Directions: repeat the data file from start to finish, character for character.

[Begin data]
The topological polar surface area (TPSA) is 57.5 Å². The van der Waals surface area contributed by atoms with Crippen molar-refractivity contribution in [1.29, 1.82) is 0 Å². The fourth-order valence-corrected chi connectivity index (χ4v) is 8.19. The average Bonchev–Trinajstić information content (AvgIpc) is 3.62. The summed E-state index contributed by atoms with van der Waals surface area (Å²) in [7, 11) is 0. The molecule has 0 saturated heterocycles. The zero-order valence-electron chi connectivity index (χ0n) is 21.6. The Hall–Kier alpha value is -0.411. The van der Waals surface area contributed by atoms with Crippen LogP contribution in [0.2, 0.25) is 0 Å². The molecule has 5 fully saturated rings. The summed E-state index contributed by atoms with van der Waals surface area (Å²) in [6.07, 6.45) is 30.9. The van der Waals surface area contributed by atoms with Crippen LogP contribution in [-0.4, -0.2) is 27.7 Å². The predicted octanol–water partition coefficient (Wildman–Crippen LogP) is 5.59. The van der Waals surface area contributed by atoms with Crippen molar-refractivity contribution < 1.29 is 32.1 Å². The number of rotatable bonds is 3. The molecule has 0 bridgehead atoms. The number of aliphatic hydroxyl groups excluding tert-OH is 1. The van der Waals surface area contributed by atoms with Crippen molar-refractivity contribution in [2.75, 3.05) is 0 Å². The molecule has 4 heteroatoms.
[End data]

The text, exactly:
The topological polar surface area (TPSA) is 57.5 Å². The van der Waals surface area contributed by atoms with Crippen molar-refractivity contribution in [1.29, 1.82) is 0 Å². The fourth-order valence-corrected chi connectivity index (χ4v) is 8.19. The average Bonchev–Trinajstić information content (AvgIpc) is 3.62. The summed E-state index contributed by atoms with van der Waals surface area (Å²) in [7, 11) is 0. The molecule has 0 saturated heterocycles. The zero-order valence-electron chi connectivity index (χ0n) is 21.6. The Hall–Kier alpha value is -0.411. The van der Waals surface area contributed by atoms with Crippen LogP contribution in [0.2, 0.25) is 0 Å². The molecule has 5 fully saturated rings. The summed E-state index contributed by atoms with van der Waals surface area (Å²) in [6.07, 6.45) is 30.9. The van der Waals surface area contributed by atoms with Crippen LogP contribution in [-0.4, -0.2) is 27.7 Å². The predicted octanol–water partition coefficient (Wildman–Crippen LogP) is 5.59. The van der Waals surface area contributed by atoms with Crippen molar-refractivity contribution < 1.29 is 32.1 Å². The number of rotatable bonds is 3. The molecule has 0 bridgehead atoms. The number of aliphatic hydroxyl groups excluding tert-OH is 1. The van der Waals surface area contributed by atoms with Crippen molar-refractivity contribution in [2.75, 3.05) is 0 Å². The molecule has 4 heteroatoms.